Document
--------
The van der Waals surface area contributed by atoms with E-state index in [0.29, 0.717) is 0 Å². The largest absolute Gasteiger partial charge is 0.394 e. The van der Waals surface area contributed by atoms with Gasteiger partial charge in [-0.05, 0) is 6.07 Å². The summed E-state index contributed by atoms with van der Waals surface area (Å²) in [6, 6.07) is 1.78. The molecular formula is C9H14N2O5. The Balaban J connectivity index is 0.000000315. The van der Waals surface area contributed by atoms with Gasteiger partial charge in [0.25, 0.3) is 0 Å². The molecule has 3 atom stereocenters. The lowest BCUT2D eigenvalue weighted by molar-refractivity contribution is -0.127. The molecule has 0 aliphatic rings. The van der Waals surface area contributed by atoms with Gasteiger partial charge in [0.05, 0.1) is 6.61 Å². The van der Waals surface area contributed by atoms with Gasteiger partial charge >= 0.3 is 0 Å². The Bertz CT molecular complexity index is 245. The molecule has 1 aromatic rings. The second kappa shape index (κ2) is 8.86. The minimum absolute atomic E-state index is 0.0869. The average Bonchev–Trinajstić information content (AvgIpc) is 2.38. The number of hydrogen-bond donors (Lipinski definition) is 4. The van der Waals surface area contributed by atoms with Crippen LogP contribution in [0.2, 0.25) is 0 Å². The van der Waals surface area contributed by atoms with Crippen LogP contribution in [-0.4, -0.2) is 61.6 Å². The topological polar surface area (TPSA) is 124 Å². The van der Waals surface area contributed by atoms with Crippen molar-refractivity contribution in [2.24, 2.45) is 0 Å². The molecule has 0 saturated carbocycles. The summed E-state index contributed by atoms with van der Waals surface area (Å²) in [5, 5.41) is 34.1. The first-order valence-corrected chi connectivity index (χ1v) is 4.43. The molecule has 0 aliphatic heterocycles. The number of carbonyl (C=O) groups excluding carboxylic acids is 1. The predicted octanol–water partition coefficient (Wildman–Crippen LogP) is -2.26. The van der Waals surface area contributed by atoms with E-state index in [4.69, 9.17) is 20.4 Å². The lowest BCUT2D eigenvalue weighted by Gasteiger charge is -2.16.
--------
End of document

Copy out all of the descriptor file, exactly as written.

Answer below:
The van der Waals surface area contributed by atoms with E-state index in [0.29, 0.717) is 0 Å². The largest absolute Gasteiger partial charge is 0.394 e. The van der Waals surface area contributed by atoms with Gasteiger partial charge in [-0.05, 0) is 6.07 Å². The summed E-state index contributed by atoms with van der Waals surface area (Å²) in [6, 6.07) is 1.78. The molecular formula is C9H14N2O5. The Balaban J connectivity index is 0.000000315. The van der Waals surface area contributed by atoms with Gasteiger partial charge in [0.25, 0.3) is 0 Å². The molecule has 3 atom stereocenters. The lowest BCUT2D eigenvalue weighted by molar-refractivity contribution is -0.127. The molecule has 0 aliphatic rings. The van der Waals surface area contributed by atoms with Gasteiger partial charge in [0.05, 0.1) is 6.61 Å². The van der Waals surface area contributed by atoms with Gasteiger partial charge >= 0.3 is 0 Å². The Bertz CT molecular complexity index is 245. The molecule has 1 aromatic rings. The second kappa shape index (κ2) is 8.86. The minimum absolute atomic E-state index is 0.0869. The average Bonchev–Trinajstić information content (AvgIpc) is 2.38. The number of hydrogen-bond donors (Lipinski definition) is 4. The van der Waals surface area contributed by atoms with Crippen LogP contribution in [0.2, 0.25) is 0 Å². The van der Waals surface area contributed by atoms with Crippen LogP contribution in [-0.4, -0.2) is 61.6 Å². The topological polar surface area (TPSA) is 124 Å². The van der Waals surface area contributed by atoms with Crippen molar-refractivity contribution in [2.24, 2.45) is 0 Å². The molecule has 0 saturated carbocycles. The summed E-state index contributed by atoms with van der Waals surface area (Å²) in [5, 5.41) is 34.1. The first-order valence-corrected chi connectivity index (χ1v) is 4.43. The molecule has 0 aliphatic heterocycles. The number of carbonyl (C=O) groups excluding carboxylic acids is 1. The predicted octanol–water partition coefficient (Wildman–Crippen LogP) is -2.26. The van der Waals surface area contributed by atoms with E-state index in [4.69, 9.17) is 20.4 Å². The lowest BCUT2D eigenvalue weighted by Gasteiger charge is -2.16.